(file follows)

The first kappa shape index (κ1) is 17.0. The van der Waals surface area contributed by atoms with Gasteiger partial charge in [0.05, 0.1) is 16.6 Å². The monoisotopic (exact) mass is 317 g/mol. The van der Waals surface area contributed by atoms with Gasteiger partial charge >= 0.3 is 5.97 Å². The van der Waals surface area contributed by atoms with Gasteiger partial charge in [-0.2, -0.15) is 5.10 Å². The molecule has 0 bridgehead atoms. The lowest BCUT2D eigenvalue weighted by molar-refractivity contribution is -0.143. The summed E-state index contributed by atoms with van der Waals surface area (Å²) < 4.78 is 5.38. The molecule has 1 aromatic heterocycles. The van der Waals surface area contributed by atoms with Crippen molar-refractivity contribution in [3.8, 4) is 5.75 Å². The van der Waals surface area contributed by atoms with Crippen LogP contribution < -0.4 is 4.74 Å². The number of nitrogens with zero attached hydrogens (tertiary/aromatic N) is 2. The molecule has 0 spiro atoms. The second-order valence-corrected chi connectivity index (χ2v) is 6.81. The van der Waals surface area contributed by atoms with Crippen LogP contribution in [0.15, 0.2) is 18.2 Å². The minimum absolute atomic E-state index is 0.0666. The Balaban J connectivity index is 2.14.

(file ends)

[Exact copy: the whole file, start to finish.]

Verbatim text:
The first kappa shape index (κ1) is 17.0. The van der Waals surface area contributed by atoms with Gasteiger partial charge in [0.05, 0.1) is 16.6 Å². The monoisotopic (exact) mass is 317 g/mol. The van der Waals surface area contributed by atoms with Gasteiger partial charge >= 0.3 is 5.97 Å². The van der Waals surface area contributed by atoms with Gasteiger partial charge in [-0.2, -0.15) is 5.10 Å². The molecule has 0 bridgehead atoms. The lowest BCUT2D eigenvalue weighted by molar-refractivity contribution is -0.143. The summed E-state index contributed by atoms with van der Waals surface area (Å²) < 4.78 is 5.38. The molecule has 1 aromatic heterocycles. The van der Waals surface area contributed by atoms with Crippen molar-refractivity contribution in [3.8, 4) is 5.75 Å². The van der Waals surface area contributed by atoms with Crippen LogP contribution < -0.4 is 4.74 Å². The number of nitrogens with zero attached hydrogens (tertiary/aromatic N) is 2. The molecule has 0 spiro atoms. The second-order valence-corrected chi connectivity index (χ2v) is 6.81. The van der Waals surface area contributed by atoms with Crippen LogP contribution in [0.15, 0.2) is 18.2 Å². The minimum absolute atomic E-state index is 0.0666. The Balaban J connectivity index is 2.14.